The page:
The Hamilton Spectator: "‘I Can’t Breathe’ shirts made by company that pays workers $6 per day." I don't care, but it's the sort of thing that the people wearing them would. Or at least they'd normally care.

There is nothing as permanent as a government program job
Nicole Kaeding at the Cato Institute blog:
A new study released by the National Bureau of Economic Research finds that the advantages of government employment include more than just higher compensation. Government jobs are more secure, and employees are more likely to keep their jobs during economic downturns.
The authors of the study, Jason L. Kopelman and Harvey S. Rosen, used data for 800,000 workers from 1984 to 2012 to study the differences in job loss rates between workers in the private and public sectors. They wanted to determine how the differentials changed during recessions. They asked: Are government jobs more secure during recessions?
The results are striking. According to the researchers, “public sector jobs, while not generally recession-proof, do offer more security than private sector jobs, and the advantage widens during recessions. These patterns are present across genders, races, and educational groups.”
The researchers found that private sector workers are 4.2 percent more likely to lose their jobs than federal employees during nonrecession periods. The gap grows during recessions; private workers are 6.5 percent more likely to lose their jobs than federal employees. During the Great Recession, the gap narrowed slightly. Private workers were only 5.3 percent more likely than federal employees to lose their jobs.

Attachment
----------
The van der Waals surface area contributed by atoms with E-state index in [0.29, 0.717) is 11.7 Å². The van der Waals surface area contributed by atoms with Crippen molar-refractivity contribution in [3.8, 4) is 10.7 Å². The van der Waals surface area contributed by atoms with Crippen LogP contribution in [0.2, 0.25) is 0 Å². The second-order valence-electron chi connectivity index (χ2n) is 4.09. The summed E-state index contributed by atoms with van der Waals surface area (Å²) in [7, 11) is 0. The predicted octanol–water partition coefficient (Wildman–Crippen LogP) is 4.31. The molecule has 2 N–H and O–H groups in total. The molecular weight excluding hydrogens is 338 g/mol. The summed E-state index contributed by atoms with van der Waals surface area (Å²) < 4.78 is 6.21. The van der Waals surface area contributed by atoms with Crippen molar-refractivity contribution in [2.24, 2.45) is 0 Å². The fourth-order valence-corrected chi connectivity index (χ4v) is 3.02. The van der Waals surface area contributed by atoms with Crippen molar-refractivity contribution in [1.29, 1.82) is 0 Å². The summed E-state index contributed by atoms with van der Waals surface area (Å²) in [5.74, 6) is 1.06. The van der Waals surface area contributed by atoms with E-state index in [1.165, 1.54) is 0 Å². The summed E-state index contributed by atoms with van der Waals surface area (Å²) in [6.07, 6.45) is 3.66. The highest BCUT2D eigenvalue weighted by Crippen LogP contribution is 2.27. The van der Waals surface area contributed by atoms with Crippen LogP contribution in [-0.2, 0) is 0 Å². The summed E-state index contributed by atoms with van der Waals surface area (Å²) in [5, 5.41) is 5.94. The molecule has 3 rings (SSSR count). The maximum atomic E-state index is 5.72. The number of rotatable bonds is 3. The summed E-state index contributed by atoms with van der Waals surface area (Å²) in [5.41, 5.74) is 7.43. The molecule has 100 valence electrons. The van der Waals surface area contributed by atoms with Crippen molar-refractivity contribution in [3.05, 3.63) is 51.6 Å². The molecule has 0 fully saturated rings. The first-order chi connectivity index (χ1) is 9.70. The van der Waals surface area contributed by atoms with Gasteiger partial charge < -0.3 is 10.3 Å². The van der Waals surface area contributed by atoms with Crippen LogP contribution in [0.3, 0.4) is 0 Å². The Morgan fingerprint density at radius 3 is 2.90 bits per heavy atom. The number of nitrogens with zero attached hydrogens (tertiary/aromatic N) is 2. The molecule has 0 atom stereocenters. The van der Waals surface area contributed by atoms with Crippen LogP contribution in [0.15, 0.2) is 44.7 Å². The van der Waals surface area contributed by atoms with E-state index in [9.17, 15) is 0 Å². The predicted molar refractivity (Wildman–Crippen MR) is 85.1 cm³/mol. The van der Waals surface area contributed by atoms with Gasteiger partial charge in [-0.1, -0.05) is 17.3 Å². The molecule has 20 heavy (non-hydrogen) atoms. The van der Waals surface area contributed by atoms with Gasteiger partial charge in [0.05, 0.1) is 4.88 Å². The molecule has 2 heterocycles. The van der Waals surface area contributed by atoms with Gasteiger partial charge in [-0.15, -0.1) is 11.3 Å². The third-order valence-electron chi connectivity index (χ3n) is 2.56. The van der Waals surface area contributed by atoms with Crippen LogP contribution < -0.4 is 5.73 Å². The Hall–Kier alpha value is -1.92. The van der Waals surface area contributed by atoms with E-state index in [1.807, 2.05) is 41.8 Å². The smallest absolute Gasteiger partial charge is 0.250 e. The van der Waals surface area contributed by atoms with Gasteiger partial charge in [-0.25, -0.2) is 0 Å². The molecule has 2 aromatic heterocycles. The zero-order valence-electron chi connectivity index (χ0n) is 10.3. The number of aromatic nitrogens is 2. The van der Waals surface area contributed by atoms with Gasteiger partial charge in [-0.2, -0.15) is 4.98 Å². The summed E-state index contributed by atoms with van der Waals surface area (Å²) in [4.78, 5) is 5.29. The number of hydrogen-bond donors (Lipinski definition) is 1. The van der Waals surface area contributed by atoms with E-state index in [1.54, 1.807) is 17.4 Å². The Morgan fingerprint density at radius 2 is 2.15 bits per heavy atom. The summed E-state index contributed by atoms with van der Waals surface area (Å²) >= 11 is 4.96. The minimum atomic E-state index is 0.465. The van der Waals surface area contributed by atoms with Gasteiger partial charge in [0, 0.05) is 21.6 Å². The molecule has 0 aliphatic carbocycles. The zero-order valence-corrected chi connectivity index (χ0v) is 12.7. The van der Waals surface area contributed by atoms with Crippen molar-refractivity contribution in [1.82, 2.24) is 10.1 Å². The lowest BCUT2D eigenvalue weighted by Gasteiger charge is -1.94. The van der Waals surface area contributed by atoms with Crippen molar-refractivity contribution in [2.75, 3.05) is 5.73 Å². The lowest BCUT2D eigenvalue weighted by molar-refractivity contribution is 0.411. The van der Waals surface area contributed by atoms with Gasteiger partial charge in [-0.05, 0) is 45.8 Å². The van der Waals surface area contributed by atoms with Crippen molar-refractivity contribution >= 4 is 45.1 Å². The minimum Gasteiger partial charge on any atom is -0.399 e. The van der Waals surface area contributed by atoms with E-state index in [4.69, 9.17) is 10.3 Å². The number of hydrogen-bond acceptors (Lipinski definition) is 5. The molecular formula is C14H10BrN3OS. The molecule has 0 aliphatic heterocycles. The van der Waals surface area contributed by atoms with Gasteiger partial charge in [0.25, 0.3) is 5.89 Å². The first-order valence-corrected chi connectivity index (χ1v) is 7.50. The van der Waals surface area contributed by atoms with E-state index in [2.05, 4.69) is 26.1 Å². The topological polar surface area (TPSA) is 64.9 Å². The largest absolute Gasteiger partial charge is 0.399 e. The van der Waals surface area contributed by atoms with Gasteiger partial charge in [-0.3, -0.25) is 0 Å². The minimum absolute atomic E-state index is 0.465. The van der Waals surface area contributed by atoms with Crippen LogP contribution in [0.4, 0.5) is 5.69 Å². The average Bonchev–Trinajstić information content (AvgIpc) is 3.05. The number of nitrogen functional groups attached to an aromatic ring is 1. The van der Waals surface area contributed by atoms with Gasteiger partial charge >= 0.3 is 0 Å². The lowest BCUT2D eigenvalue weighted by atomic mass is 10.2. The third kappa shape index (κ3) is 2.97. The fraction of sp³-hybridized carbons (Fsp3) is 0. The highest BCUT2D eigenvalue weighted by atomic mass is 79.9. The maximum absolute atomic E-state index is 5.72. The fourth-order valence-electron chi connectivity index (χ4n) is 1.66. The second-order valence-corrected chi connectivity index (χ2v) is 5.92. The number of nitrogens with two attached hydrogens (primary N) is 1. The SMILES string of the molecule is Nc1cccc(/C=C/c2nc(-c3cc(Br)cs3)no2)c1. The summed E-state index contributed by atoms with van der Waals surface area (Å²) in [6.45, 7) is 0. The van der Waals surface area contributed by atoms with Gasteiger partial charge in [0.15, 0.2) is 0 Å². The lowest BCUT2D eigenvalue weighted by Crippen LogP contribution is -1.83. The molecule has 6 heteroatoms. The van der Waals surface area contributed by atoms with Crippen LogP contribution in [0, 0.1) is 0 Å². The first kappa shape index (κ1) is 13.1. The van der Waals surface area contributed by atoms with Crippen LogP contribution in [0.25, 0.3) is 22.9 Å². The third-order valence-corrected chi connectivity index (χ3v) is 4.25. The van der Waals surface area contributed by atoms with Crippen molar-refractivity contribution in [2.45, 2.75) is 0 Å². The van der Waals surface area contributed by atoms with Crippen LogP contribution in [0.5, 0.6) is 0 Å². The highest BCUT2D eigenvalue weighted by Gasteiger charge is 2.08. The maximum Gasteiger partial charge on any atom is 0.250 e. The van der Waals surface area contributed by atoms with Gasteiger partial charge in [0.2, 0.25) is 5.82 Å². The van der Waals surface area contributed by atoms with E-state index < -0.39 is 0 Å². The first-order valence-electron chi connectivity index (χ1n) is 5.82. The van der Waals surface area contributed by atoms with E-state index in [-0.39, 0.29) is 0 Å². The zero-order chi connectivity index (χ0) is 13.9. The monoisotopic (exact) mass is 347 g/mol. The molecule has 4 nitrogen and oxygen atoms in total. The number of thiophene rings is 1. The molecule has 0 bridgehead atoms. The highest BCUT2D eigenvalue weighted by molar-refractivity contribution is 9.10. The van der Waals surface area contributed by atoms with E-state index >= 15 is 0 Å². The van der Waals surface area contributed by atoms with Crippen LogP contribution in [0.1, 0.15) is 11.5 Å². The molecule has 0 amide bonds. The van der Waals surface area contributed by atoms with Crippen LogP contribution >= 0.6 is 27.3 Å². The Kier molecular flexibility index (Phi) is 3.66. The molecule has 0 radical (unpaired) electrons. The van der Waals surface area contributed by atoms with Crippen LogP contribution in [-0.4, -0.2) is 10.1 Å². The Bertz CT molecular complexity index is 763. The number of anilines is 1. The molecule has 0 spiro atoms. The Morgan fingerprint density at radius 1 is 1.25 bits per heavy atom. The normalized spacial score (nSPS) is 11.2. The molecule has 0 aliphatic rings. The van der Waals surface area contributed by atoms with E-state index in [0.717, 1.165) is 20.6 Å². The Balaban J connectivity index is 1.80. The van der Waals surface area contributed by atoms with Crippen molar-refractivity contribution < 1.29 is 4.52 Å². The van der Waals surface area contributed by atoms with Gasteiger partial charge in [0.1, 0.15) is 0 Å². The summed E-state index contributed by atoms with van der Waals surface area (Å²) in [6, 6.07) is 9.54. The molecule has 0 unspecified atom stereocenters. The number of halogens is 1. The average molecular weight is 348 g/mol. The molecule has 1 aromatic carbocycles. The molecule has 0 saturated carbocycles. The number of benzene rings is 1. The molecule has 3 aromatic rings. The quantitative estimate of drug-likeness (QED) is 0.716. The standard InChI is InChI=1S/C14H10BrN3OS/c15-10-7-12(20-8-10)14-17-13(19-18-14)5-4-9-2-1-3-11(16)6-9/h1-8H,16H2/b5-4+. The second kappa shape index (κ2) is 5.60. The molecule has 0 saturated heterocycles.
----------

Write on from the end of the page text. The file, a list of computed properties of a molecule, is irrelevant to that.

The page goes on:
This isn't going to help Justin Trudeau
Talk of coalition. Frank Graves in iPolitics: "Voters ready to embrace coalition in a tightening race." What Graves has really found is that those who want to replace the Harper government, really, really, really want to replace it. Soft Liberal support however might migrate to the Tories or stay home when a coalition with the NDP seems more than merely theoretical.

America's non-existent college rape crisis
Glenn Reynolds writes in USA Today about recent statistics that show how the mantra that one-in-five female college students are raped is bogus -- the actual number is about 1 in 50 -- and that rape against women has declined by half since 1997. So why the phony college rape crisis? Reynolds offers a plausible explanation:
This kind of hysteria may be ugly, but for campus activists and bureaucrats it's a source of power: If there's a "campus rape crisis," that means that we need new rules, bigger budgets, and expanded power and self-importance for all involved, with the added advantage of letting you call your political opponents (or anyone who threatens funding) "pro rape." If we focus on the truth, however — rapidly declining rape rates already, without any particular "crisis" programs in place — then voters, taxpayers, and university trustees will probably decide to invest resources elsewhere. So for politicians and activists, a phony crisis beats no crisis.